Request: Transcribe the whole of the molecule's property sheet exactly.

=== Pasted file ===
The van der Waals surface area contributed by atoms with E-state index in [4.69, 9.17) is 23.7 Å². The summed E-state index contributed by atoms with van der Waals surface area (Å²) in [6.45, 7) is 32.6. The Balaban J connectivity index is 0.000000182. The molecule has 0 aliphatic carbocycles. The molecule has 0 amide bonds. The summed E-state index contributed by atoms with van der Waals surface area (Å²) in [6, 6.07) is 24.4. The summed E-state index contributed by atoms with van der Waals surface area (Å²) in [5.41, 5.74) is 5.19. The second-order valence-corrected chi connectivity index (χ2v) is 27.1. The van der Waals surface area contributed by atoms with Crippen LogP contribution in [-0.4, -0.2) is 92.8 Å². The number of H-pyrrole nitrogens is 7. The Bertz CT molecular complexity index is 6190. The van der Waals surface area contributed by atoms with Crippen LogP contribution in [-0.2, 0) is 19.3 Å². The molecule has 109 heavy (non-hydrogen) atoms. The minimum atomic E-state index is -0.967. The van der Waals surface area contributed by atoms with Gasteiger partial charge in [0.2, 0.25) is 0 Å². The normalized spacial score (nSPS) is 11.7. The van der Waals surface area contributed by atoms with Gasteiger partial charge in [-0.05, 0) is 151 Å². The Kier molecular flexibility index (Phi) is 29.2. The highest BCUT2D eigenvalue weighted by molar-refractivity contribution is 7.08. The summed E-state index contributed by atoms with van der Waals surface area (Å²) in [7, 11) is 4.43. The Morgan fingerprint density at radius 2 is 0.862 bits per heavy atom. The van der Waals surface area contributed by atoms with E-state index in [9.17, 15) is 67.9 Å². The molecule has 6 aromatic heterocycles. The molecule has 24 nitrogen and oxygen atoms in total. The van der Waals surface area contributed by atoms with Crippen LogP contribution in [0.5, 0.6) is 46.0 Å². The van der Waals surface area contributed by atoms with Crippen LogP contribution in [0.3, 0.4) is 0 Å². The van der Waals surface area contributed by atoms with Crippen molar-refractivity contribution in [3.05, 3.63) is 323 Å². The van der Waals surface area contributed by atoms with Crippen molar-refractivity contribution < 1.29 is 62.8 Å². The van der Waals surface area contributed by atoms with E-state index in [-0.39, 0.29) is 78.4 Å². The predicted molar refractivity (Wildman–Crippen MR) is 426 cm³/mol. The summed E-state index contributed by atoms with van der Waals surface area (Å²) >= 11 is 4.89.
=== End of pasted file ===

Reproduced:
The van der Waals surface area contributed by atoms with E-state index in [4.69, 9.17) is 23.7 Å². The summed E-state index contributed by atoms with van der Waals surface area (Å²) in [6.45, 7) is 32.6. The Balaban J connectivity index is 0.000000182. The molecule has 0 aliphatic carbocycles. The molecule has 0 amide bonds. The summed E-state index contributed by atoms with van der Waals surface area (Å²) in [6, 6.07) is 24.4. The summed E-state index contributed by atoms with van der Waals surface area (Å²) in [5.41, 5.74) is 5.19. The second-order valence-corrected chi connectivity index (χ2v) is 27.1. The van der Waals surface area contributed by atoms with Crippen LogP contribution in [-0.4, -0.2) is 92.8 Å². The number of H-pyrrole nitrogens is 7. The Bertz CT molecular complexity index is 6190. The van der Waals surface area contributed by atoms with Crippen LogP contribution in [-0.2, 0) is 19.3 Å². The molecule has 109 heavy (non-hydrogen) atoms. The minimum atomic E-state index is -0.967. The van der Waals surface area contributed by atoms with Gasteiger partial charge in [0.2, 0.25) is 0 Å². The normalized spacial score (nSPS) is 11.7. The van der Waals surface area contributed by atoms with Gasteiger partial charge in [-0.05, 0) is 151 Å². The Kier molecular flexibility index (Phi) is 29.2. The highest BCUT2D eigenvalue weighted by molar-refractivity contribution is 7.08. The summed E-state index contributed by atoms with van der Waals surface area (Å²) in [7, 11) is 4.43. The Morgan fingerprint density at radius 2 is 0.862 bits per heavy atom. The van der Waals surface area contributed by atoms with E-state index in [9.17, 15) is 67.9 Å². The molecule has 6 aromatic heterocycles. The molecule has 24 nitrogen and oxygen atoms in total. The van der Waals surface area contributed by atoms with Crippen LogP contribution in [0.5, 0.6) is 46.0 Å². The van der Waals surface area contributed by atoms with Crippen LogP contribution in [0.3, 0.4) is 0 Å². The van der Waals surface area contributed by atoms with Crippen molar-refractivity contribution in [3.05, 3.63) is 323 Å². The van der Waals surface area contributed by atoms with Crippen molar-refractivity contribution < 1.29 is 62.8 Å². The van der Waals surface area contributed by atoms with E-state index in [-0.39, 0.29) is 78.4 Å². The predicted molar refractivity (Wildman–Crippen MR) is 426 cm³/mol. The summed E-state index contributed by atoms with van der Waals surface area (Å²) >= 11 is 4.89.